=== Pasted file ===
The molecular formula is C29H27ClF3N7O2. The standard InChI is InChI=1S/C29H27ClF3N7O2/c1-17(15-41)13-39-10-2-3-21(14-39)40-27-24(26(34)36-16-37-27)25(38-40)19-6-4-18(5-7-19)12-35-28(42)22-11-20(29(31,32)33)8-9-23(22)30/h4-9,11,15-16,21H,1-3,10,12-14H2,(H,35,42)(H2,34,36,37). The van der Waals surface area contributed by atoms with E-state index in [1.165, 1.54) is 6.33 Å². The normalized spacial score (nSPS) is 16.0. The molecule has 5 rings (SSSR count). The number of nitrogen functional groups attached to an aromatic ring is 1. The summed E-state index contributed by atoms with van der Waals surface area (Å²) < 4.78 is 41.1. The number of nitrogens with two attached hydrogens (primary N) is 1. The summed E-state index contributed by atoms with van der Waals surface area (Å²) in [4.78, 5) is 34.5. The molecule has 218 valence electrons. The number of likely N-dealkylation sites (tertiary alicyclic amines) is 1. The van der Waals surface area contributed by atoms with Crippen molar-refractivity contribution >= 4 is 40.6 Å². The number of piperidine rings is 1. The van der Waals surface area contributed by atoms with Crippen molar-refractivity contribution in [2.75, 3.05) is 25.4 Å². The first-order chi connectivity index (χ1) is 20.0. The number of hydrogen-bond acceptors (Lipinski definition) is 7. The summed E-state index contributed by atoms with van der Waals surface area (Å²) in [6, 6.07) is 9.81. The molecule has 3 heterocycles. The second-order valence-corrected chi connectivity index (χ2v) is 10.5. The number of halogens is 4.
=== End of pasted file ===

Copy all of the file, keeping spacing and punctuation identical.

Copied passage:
The molecular formula is C29H27ClF3N7O2. The standard InChI is InChI=1S/C29H27ClF3N7O2/c1-17(15-41)13-39-10-2-3-21(14-39)40-27-24(26(34)36-16-37-27)25(38-40)19-6-4-18(5-7-19)12-35-28(42)22-11-20(29(31,32)33)8-9-23(22)30/h4-9,11,15-16,21H,1-3,10,12-14H2,(H,35,42)(H2,34,36,37). The van der Waals surface area contributed by atoms with E-state index in [1.165, 1.54) is 6.33 Å². The normalized spacial score (nSPS) is 16.0. The molecule has 5 rings (SSSR count). The number of nitrogen functional groups attached to an aromatic ring is 1. The summed E-state index contributed by atoms with van der Waals surface area (Å²) < 4.78 is 41.1. The number of nitrogens with two attached hydrogens (primary N) is 1. The summed E-state index contributed by atoms with van der Waals surface area (Å²) in [4.78, 5) is 34.5. The molecule has 218 valence electrons. The number of likely N-dealkylation sites (tertiary alicyclic amines) is 1. The van der Waals surface area contributed by atoms with Crippen molar-refractivity contribution >= 4 is 40.6 Å². The number of piperidine rings is 1. The van der Waals surface area contributed by atoms with Crippen molar-refractivity contribution in [2.75, 3.05) is 25.4 Å². The first-order chi connectivity index (χ1) is 20.0. The number of hydrogen-bond acceptors (Lipinski definition) is 7. The summed E-state index contributed by atoms with van der Waals surface area (Å²) in [6, 6.07) is 9.81. The molecule has 3 heterocycles. The second-order valence-corrected chi connectivity index (χ2v) is 10.5. The number of halogens is 4.